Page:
Bishop Kevin C. Rhoades Lecture: Serving the Church through Architecture


Location: 104 Bond Hall

Lecture Summary

Bishop Rhoades will speak about the role of architects in service to the Church and the liturgy in light of the teaching of Vatican II and the instruction of the Roman Missal, that sacred buildings “should be truly worthy and beautiful and be signs and symbols of heavenly realities.”  He will look at how sacred architecture helps us in prayer and the liturgy to lift our minds and hearts to the Lord as well as the great need in today’s culture for churches that serve Catholic worship and truly convey a sense of the sacred.




Bishop Kevin C. Rhoades is the son of the late Charles and the late Mary Rhoades, born in 1957.  He studied philosophy, theology, Spanish, dogmatic theology and canon law.  He was ordained a priest on July 9, 1983 and served in Spanish-speaking apostolates, as Assistant Chancellor, and Pastor of Saint Francis of Assisi Parish, Harrisburg, all in the Diocese of Harrisburg.  He served as a professor and then rector of Mount Saint Mary’s Seminary in Emmitsburg, Maryland from 1995 to 2004.  He was ordained a Bishop in 2004 and became Bishop of Harrisburg, Pennsylvania.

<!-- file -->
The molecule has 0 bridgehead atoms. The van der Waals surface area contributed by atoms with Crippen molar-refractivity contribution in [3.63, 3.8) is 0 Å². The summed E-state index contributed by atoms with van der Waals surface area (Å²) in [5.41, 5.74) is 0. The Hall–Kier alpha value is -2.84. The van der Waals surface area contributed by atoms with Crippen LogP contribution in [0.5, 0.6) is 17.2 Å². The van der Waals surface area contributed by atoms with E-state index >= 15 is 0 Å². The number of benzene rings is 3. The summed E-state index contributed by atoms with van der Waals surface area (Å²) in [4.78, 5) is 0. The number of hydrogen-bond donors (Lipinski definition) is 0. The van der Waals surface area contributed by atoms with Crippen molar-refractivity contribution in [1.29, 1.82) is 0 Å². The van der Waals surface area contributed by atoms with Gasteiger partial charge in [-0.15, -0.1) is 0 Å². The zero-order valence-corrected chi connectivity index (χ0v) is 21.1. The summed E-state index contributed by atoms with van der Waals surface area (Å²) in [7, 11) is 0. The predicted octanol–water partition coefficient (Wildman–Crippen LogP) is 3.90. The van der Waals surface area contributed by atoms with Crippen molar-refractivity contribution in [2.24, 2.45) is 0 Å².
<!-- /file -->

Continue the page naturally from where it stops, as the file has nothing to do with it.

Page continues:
Bishop Rhoades was installed as the Ninth Bishop of the Diocese of Fort Wayne – South Bend on January 13, 2010, in the Cathedral of the Immaculate Conception in Fort Wayne, Indiana. 

Bishop is active on several committees of the United States Conference of Catholic Bishops, including serving as member and past Chair of the United States Conference of Catholic Bishops (USCCB) Committee on Laity, Marriage, Family Life, and Youth.  He also serves as a member of the Administrative Committee of the USCCB.  He continues to serve as Episcopal Moderator of the National Catholic Office for the Deaf.  Bishop Rhoades serves as Catholic Co-Chair of the International Catholic-Reformed Theological Dialogue on behalf of the Pontifical Council for Promoting Christian Unity.  He also serves as Chair of the Board of Our Sunday Visitor.